BOSTON, MA--(Marketwired - Dec 14, 2016) - TrueMotion today announced that simple push notifications combined with a modest incentive reduced instances of distracted driving by between 14 and 20 percent based on a test with more than 1,770 drivers. The notifications, which make a driver aware of excessive distraction, through a personalized TrueMotion Distracted Driving Score, signify a new approach for reducing distracted driving behaviors. 

Participants were organized into three cohorts, each receiving varied type and frequency of notifications (weekly, post-trip, both, email, device message) regarding their levels of distracted driving. Those whose distraction exceeded a pre-determined threshold were sent post-drive messages alerting them of their risky behavior and encouraging them to reduce it. Participants who opted-in to the test installed TrueMotion technology on their mobile devices. Those who reduced distracted driving were entered into a drawing to receive a cash prize.

The study found that all three cohorts that received notifications reduced their percentage of time distracted by between 14 and 20 percent. The cohort that received the most alerts and messages exhibited the greatest improvement (20 percent reduction), while the cohort with fewer notifications still reduced distraction by 14 percent. Participants that did not receive notifications or messages did not reduce distraction at all.

"Distracted driving is an epidemic, and these results ought to give us all hope that there is an approach that can make meaningful and lasting reductions in how much people are distracted behind the wheel," said Scott Griffith, co-founder and Chairman of TrueMotion. "We plan to expand these tests of what motivates people to reduce distraction, but the early data suggests that awareness of distraction, coupled with encouragement and a small financial incentive have a significant benefit."

TrueMotion's mobile app uses the sensors built into smartphone phones (iOS and Android) plus data science to objectively capture how the phone is being used (in-hand, lap, mount, cup holder, etc.) and interacted with (phone calls, touching, typing, etc.) during the drive. The company uses machine learning and signal processing techniques to filter out non-car trips (train, bus, bike, etc.), and its patented approach identifies whether someone is actually behind the wheel or in the passenger seat.

Research from Virginia Tech Transportation Institute estimates that, at 55 miles per hour, a driver will travel about the length of a football field in the time it takes to type an average text (4.6 seconds over 6 second interval). In its quarterly report on distraction, TrueMotion measured distraction (defined as the number of minutes spent talking, texting or using a mobile app while driving) among a test group and found the average driver spends about 19 percent of time behind the wheel distracted by his or her phone. The first results of this ongoing study indicate the average driver is in fact not focused on the road for most trips.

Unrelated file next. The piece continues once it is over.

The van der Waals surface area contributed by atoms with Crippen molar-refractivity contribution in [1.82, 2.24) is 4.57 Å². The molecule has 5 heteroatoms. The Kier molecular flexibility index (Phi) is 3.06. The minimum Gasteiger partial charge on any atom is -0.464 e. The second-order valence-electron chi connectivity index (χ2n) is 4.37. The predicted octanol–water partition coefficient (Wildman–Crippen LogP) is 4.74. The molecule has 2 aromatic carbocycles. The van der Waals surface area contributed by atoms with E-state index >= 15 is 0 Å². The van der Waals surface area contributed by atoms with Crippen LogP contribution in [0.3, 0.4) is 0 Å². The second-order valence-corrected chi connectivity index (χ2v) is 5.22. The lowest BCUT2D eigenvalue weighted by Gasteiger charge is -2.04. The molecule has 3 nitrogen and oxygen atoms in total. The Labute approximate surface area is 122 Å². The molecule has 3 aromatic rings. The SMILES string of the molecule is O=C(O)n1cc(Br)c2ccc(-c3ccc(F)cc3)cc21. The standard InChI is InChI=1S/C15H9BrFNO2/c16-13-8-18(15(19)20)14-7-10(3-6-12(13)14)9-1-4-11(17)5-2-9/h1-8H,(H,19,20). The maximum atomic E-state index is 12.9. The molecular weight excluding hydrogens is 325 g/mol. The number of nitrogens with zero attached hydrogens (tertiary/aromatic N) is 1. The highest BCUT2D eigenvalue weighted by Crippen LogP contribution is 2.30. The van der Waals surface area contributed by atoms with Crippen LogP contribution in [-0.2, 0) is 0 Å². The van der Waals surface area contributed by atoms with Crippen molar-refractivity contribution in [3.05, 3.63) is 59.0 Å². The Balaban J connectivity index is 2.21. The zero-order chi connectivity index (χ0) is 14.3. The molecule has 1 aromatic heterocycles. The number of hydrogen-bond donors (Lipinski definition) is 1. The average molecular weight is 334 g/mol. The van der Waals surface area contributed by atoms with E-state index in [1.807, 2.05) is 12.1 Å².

"Driving under the influence of a smartphone is putting millions of Americans at risk, and the most alarming fact is that most people don't realize they are part of the problem," said Griffith. "These findings demonstrate that we must continue to find a way to raise awareness of the risk of distraction through data-driven studies and provide actionable tools to drivers to help them change their behavior. Ironically, our study indicates we may be able to solve the distracted driving epidemic using the same smartphone technology that created the problem."

The most recent data from the National Highway Traffic Administration (NHTSA) shows that 17,775 people died in auto crashes in the first six months of 2016. This number is a 10.4 percent year-over-year increase from 2015, is about 16 percent higher than at the six-month mark in 2014 and reverses a 50-year trend of decreasing fatalities. It is estimated that nearly 40 percent of crashes now are the result of some form of distraction.

TrueMotion is supporting the Road to Zero Coalition, a partnership between NHTSA, Federal Highway Administration, Federal Motor Carrier Safety Administration and National Safety Council (NSC). The Coalition is leading the charge to reduce fatalities from distraction through numerous approaches, including changing drivers' behaviors through technology.

About TrueMotion
Headquartered in Boston, Mass., TrueMotion brings the power of data analytics, machine learning and mobile technology to address the growing problem of distracted driving. TrueMotion's core technology platform enables partners to distinguish between safe and risky drivers, reward safe drivers and help reduce the number of driving accidents. More information is available at

Contact Information:

Media Contact
John Williams
Scoville PR for TrueMotion
(206) 625-0075 x1